Sometimes the employer fails to calendar the termination date, or the reason for garnishment ending, such as the re-marriage of the dependent spouse, is outside its knowledge. In those cases, the paying spouse is wise to return to the Judge who originally issued the order and ask for a “Notice of Termination of Wage Order.”
This Notice should then be promptly served on the employer to ensure cessation of the garnishment. The key is getting a legal document in front of an employer so it can no longer claim ignorance to the garnishment’s termination or satisfaction.
Process for Recovering Over-payments
Sometimes the employer continues to garnish your wages after the garnishment order expires. The question then arises: how do you get your over-payments back and who is responsible? Depending on the situation, responsibility for the over-payments can be laid at the feet of either/or the:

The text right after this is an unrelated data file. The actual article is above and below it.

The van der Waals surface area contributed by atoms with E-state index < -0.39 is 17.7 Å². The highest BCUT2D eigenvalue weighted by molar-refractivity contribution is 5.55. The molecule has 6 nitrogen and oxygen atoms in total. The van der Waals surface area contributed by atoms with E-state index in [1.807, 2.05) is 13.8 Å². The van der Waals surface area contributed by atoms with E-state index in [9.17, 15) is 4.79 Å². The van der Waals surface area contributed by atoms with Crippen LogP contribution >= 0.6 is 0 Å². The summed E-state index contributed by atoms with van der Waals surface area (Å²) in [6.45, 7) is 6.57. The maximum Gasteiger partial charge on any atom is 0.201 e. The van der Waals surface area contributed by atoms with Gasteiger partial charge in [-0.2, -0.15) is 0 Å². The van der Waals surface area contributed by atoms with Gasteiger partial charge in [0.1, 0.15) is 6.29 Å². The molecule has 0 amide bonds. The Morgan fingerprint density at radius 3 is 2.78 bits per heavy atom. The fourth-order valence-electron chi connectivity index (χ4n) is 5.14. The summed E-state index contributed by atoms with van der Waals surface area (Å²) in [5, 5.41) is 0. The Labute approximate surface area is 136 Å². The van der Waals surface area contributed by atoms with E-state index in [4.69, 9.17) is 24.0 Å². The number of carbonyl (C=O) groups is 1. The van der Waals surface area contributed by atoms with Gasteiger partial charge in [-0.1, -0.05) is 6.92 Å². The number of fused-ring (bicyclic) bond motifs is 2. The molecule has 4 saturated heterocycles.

- dependent spouse
- paying spouse.
That’s what makes it complicated.
Think it through. The employer received the order, so it will be on notice of the garnishment termination date if that date is expressly written on the order. Very often this is a term of years, however, with no exact date given, it makes the termination date of long-running obligations easy for employers to miss (especially when that date is several years after receipt of the original order).
Nonetheless, some states do hold the employer responsible for overpaying spousal support garnishments, in the same way the employer may be held responsible for not garnishing in the first place. It’s the same logic but on the other end of the stick, all boiling down to one thing: the employer must garnish or not garnish as per the terms of the garnishment, or else potentially face liability to someone.